When you’ve been taking care of a senior parent or family member and they are suddenly gone, it can leave a void in your life. You have spent so much time focusing on them and now you are left with only the grief. People who have never experienced this do not realize how difficult it can be to get on with your life.
Dealing with Grief
If you were the primary caregiver for your loved one, the grief can be different than for other people. You will experience a wide range of emotions as you go through the stages of grief. Along with the traditional feelings of shock, pain, anger, depression, and acceptance, you may experience an overwhelming sense of guilt that you couldn’t do more to help them.
Guilt is a strong part of the grieving process for family caregivers who have lost their loved one. No matter how involved in the person’s life you were, you will always feel you should have done more. Spent more time with them, called them more often, took them out to do things, or made sure they took better care of themselves. It is essential that you work through this stage and seek help if you cannot move past this stage.
You may also feel angry at others, especially siblings that weren’t around as much or lived farther away. They should have helped you more or visited their family more often. Be careful during this time that you don’t say something you will regret and damage family relationships. They are not always easily repaired.
How to Work Through Your Grief
The key to getting past the grief is to work through it. Here are some suggestions on how to deal with your feelings.
- Spend time with other family members. They are the only ones that will truly understand what you are going through.
- Talk about your loved one. Remember the good memories to help you deal with your loss instead of shutting down.
- Talk with friends. While they may have known your family member, it is easier to focus on other topics with them.
- Stay active. While it is tempting to hide away by yourself, you need to get out and be involved in your regular activities to help you adjust to the loss.
- Seek professional help if you cannot work your way through the grief.
- Spend time with the surviving spouse if there is one. While your grief is not the same, it is similar and focusing on helping them can help you.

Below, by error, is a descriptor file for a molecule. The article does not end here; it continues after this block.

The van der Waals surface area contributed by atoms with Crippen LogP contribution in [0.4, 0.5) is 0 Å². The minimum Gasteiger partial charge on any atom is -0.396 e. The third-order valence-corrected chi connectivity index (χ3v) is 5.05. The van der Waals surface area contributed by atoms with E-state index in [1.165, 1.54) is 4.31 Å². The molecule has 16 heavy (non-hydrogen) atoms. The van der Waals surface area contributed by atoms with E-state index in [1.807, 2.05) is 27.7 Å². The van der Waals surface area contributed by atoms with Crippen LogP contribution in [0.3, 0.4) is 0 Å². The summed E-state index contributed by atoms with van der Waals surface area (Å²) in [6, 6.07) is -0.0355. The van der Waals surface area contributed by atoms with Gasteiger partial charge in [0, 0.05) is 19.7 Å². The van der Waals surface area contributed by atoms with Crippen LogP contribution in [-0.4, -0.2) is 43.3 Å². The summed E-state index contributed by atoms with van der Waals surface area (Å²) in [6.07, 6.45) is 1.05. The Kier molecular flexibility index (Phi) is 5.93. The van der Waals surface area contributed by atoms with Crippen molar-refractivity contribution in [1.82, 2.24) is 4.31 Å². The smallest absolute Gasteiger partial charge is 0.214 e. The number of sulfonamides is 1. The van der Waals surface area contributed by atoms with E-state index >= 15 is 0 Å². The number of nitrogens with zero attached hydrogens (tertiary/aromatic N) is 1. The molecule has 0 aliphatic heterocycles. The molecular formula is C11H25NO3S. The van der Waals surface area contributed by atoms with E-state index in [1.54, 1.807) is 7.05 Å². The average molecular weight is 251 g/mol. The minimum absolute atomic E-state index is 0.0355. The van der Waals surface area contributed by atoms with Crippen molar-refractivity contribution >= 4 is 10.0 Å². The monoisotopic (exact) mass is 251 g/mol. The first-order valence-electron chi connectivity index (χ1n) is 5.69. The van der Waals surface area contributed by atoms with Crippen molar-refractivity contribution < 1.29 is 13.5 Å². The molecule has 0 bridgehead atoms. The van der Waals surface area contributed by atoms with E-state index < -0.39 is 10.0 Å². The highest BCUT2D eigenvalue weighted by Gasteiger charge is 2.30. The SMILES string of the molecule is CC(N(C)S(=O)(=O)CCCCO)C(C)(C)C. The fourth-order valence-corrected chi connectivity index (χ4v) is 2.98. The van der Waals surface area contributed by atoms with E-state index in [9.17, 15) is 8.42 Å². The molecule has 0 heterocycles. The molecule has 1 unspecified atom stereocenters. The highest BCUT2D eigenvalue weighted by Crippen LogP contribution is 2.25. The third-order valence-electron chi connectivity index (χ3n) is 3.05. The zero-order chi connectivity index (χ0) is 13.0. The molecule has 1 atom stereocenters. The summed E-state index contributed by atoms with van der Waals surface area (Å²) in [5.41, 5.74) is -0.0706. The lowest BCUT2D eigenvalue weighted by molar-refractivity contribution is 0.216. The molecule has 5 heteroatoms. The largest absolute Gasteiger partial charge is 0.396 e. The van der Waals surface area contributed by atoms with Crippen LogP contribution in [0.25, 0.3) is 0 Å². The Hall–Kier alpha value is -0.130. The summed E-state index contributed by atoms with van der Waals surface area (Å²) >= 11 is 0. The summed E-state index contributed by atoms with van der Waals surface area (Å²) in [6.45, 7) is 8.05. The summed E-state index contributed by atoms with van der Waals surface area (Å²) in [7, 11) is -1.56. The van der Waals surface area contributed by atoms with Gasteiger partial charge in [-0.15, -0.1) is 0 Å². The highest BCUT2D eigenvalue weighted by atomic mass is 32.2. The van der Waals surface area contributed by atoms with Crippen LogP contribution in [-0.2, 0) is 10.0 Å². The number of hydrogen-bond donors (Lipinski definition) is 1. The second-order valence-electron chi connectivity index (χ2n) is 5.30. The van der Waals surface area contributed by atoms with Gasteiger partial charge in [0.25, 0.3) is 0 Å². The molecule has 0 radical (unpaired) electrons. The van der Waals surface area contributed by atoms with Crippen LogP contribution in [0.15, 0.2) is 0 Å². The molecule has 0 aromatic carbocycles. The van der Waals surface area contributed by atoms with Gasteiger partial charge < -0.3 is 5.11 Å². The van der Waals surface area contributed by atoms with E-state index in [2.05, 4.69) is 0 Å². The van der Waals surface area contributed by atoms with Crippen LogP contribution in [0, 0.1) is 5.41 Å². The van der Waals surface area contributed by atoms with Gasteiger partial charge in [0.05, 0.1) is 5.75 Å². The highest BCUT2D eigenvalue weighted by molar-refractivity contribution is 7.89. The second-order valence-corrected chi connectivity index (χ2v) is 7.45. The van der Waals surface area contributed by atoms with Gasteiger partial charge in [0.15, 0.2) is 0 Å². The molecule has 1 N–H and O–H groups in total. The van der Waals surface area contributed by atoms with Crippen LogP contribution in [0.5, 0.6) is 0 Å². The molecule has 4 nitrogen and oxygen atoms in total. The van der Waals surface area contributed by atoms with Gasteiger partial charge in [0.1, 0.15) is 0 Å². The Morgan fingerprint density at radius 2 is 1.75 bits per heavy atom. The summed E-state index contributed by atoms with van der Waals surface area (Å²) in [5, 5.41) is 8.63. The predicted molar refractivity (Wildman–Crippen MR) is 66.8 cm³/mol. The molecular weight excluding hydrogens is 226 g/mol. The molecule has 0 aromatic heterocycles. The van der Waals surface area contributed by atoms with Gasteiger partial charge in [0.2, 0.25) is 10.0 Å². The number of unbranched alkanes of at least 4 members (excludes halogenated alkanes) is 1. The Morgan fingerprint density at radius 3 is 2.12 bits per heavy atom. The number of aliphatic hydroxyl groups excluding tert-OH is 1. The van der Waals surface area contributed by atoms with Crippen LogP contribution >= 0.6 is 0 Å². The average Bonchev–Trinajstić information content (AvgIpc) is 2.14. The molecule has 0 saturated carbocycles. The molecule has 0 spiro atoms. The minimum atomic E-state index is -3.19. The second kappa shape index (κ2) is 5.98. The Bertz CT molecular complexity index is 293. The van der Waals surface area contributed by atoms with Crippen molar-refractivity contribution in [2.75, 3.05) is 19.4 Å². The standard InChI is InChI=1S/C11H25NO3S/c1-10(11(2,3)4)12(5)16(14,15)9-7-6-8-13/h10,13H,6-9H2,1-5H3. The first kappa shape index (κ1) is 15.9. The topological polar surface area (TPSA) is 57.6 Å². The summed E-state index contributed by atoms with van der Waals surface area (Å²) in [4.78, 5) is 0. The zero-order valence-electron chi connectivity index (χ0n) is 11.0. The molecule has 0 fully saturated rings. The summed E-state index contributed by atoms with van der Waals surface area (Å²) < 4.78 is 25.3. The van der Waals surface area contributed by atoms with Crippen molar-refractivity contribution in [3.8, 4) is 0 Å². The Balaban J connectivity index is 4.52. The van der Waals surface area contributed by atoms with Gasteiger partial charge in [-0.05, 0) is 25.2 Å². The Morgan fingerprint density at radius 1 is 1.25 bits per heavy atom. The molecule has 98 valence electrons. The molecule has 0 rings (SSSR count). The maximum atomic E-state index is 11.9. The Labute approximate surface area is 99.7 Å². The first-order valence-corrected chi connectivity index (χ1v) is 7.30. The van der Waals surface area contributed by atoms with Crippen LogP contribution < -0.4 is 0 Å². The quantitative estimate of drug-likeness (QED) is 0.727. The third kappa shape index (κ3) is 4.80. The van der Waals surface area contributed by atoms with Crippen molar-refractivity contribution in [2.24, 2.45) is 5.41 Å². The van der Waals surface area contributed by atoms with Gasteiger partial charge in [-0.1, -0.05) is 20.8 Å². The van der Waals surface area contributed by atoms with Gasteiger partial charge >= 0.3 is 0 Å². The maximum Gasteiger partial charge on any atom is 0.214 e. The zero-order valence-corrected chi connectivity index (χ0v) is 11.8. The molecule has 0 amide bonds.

How to Help Others Dealing with a Loss
Maybe you haven’t lost your senior family member yet, but someone you know has. It can be hard to know what to say or how to act during this time. Until you have experienced it, you can’t say “I understand how you feel,” but you can be sympathetic. Here are a few tips on how to be a supportive friend:
- Call them up every so often to check on them.
- Invite them out to dinner or cook a meal for them.
- Invite them to activities or events with you. If they say no, continue to invite them.
- Ask them how they are doing.
- Offer to help them pack away their family member’s belongings.
- Continue to check in with them after the funeral is over. People often express sympathy for the first few days and then taper off, but grief can take months to work through.
The most important thing to remember is what not to do. Don’t tell them to get over it or that they should get on with their own life. Even if they aren’t working their way through the steps of grief, you are not going to talk them out of their feelings.
Losing a senior parent is hard. Even though you know that they will die sometime in the future, it is never an easy process to deal with. Don’t set expectations for yourself on how you should handle things, but remember there are others who are going though the same thing and can help you.
Carefect Homecare Services provides a variety of services for seniors and their family members in their time of need. We provide personal care and housekeeping assistance. We can also provide respite care if you have a surviving parent while you take a break to deal with your grief. We provide supportive homecare assistance to help you deal with the difficult issues in your life by caring for your senior loved one.